African philanthropy comes to the policy table

Lisa-Anne Julien

Foundations are increasingly prepared to join forces with government to achieve strategic policy improvements

Philanthropy, or the act of giving, finds itself on an exciting cusp in contemporary Africa. While the term ‘philanthropy’ may still conjure up perceptions of vertical charitable giving (the rich in the North giving to the poor in the South), many consider giving an intrinsic part of African life and customs. Horizontal forms of philanthropy, referring to peer-to-peer giving or assistance within poor communities based on reciprocity, solidarity and cooperation, have long been practised in Africa.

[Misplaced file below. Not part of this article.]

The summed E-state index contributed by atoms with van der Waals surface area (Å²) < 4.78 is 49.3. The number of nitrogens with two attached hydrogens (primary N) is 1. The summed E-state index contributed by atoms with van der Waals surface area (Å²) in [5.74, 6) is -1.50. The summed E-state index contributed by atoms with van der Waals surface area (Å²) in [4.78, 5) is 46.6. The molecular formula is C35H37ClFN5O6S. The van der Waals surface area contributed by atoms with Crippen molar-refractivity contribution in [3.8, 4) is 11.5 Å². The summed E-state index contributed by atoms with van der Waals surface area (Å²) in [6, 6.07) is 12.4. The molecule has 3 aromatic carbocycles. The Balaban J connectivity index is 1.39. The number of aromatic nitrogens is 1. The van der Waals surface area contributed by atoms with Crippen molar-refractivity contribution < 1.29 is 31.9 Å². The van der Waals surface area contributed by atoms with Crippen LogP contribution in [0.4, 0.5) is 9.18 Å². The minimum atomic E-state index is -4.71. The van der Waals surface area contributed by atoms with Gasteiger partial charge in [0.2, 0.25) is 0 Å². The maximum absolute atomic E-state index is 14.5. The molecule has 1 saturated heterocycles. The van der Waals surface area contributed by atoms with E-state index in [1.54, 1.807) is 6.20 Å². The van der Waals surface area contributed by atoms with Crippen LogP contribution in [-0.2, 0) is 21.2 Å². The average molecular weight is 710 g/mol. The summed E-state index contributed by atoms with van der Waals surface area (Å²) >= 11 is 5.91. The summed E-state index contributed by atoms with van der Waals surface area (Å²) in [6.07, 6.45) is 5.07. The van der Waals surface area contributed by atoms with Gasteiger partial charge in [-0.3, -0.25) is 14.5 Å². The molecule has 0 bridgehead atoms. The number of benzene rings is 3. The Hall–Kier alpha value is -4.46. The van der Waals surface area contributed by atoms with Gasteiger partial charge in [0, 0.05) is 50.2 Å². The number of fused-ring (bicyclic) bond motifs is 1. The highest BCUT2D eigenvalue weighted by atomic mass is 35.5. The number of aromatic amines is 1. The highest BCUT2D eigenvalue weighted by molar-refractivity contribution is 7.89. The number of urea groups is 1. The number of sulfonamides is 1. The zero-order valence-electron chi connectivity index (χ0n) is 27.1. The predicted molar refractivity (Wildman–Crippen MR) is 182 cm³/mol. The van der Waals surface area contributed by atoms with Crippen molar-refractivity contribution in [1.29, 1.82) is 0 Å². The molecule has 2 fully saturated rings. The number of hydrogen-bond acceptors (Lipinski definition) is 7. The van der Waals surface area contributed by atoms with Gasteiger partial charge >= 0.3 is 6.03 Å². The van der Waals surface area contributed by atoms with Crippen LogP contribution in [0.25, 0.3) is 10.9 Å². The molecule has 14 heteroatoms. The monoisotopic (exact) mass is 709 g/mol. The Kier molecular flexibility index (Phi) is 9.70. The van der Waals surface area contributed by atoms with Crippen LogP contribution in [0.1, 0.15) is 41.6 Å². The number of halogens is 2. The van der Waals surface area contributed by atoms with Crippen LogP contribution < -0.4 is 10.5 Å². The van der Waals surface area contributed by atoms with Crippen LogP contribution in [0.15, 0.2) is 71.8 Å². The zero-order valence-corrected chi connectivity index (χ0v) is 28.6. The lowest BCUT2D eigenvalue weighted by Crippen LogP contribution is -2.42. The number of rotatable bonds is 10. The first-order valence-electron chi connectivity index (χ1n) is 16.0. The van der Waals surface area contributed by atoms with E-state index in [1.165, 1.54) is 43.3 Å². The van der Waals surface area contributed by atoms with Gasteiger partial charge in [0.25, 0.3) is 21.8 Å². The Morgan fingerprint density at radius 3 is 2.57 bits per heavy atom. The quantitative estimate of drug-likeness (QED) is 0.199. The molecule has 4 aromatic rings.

The past two decades have seen a rise in more formal forms of giving aimed at addressing specific issues and creating impact at a more structural level. Formal structures of philanthropy include foundations and trusts set up by high-net-worth individuals (HNWIs) in Africa, as well as charitable organisations which, while established with external resources, are led by Africans and have distinct objectives relating to African development. Well-known foundations established by HNWIs include the Aliko Dangote Foundation in Nigeria and the Chandaria Foundation in Kenya, while charitable trusts and vehicles that promote philanthropy include the Southern African Trust as well as the Ghana-based African Women’s Development Fund.

By 2017, there were 167,970 HNWIs in Africa with a combined wealth of $1.7 trillion. This gives some indication of the potential for major giving.

 
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